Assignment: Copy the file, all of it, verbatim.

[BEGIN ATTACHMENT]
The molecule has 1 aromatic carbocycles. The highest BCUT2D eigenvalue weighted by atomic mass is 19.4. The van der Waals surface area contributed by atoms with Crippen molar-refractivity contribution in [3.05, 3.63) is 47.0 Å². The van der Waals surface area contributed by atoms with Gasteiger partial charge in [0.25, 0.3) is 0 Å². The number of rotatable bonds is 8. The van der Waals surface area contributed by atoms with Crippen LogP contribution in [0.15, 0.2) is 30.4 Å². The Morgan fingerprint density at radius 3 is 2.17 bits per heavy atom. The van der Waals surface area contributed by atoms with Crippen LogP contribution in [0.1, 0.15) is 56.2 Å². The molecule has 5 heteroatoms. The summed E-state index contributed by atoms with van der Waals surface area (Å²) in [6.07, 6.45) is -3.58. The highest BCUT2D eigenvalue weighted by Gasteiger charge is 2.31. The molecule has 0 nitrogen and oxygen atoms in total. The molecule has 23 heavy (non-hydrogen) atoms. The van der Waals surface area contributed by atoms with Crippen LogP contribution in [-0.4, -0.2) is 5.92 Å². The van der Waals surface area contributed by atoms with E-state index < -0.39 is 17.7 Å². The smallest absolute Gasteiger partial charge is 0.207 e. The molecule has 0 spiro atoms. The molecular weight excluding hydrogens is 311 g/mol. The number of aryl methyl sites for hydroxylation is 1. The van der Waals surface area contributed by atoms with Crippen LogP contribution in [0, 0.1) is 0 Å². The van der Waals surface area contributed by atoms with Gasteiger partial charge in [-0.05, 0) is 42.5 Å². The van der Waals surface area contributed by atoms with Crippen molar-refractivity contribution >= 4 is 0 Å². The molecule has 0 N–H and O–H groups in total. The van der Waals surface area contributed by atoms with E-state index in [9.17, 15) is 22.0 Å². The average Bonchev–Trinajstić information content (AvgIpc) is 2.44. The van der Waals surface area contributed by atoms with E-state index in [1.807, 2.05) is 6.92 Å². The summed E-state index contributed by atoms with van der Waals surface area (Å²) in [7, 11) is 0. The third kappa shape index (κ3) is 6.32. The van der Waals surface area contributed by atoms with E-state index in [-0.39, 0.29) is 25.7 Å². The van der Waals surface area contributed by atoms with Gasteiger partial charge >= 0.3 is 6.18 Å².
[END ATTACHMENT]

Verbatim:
The molecule has 1 aromatic carbocycles. The highest BCUT2D eigenvalue weighted by atomic mass is 19.4. The van der Waals surface area contributed by atoms with Crippen molar-refractivity contribution in [3.05, 3.63) is 47.0 Å². The van der Waals surface area contributed by atoms with Gasteiger partial charge in [0.25, 0.3) is 0 Å². The number of rotatable bonds is 8. The van der Waals surface area contributed by atoms with Crippen LogP contribution in [0.15, 0.2) is 30.4 Å². The Morgan fingerprint density at radius 3 is 2.17 bits per heavy atom. The van der Waals surface area contributed by atoms with Crippen LogP contribution in [0.1, 0.15) is 56.2 Å². The molecule has 5 heteroatoms. The summed E-state index contributed by atoms with van der Waals surface area (Å²) in [6.07, 6.45) is -3.58. The highest BCUT2D eigenvalue weighted by Gasteiger charge is 2.31. The molecule has 0 nitrogen and oxygen atoms in total. The molecule has 23 heavy (non-hydrogen) atoms. The van der Waals surface area contributed by atoms with Crippen LogP contribution in [-0.4, -0.2) is 5.92 Å². The van der Waals surface area contributed by atoms with E-state index < -0.39 is 17.7 Å². The smallest absolute Gasteiger partial charge is 0.207 e. The molecule has 0 spiro atoms. The molecular weight excluding hydrogens is 311 g/mol. The number of aryl methyl sites for hydroxylation is 1. The van der Waals surface area contributed by atoms with Crippen LogP contribution in [0, 0.1) is 0 Å². The van der Waals surface area contributed by atoms with Gasteiger partial charge in [-0.05, 0) is 42.5 Å². The van der Waals surface area contributed by atoms with Crippen molar-refractivity contribution >= 4 is 0 Å². The molecule has 0 N–H and O–H groups in total. The van der Waals surface area contributed by atoms with E-state index in [9.17, 15) is 22.0 Å². The average Bonchev–Trinajstić information content (AvgIpc) is 2.44. The van der Waals surface area contributed by atoms with E-state index in [1.807, 2.05) is 6.92 Å². The summed E-state index contributed by atoms with van der Waals surface area (Å²) in [7, 11) is 0. The third kappa shape index (κ3) is 6.32. The van der Waals surface area contributed by atoms with E-state index in [-0.39, 0.29) is 25.7 Å². The van der Waals surface area contributed by atoms with Gasteiger partial charge >= 0.3 is 6.18 Å².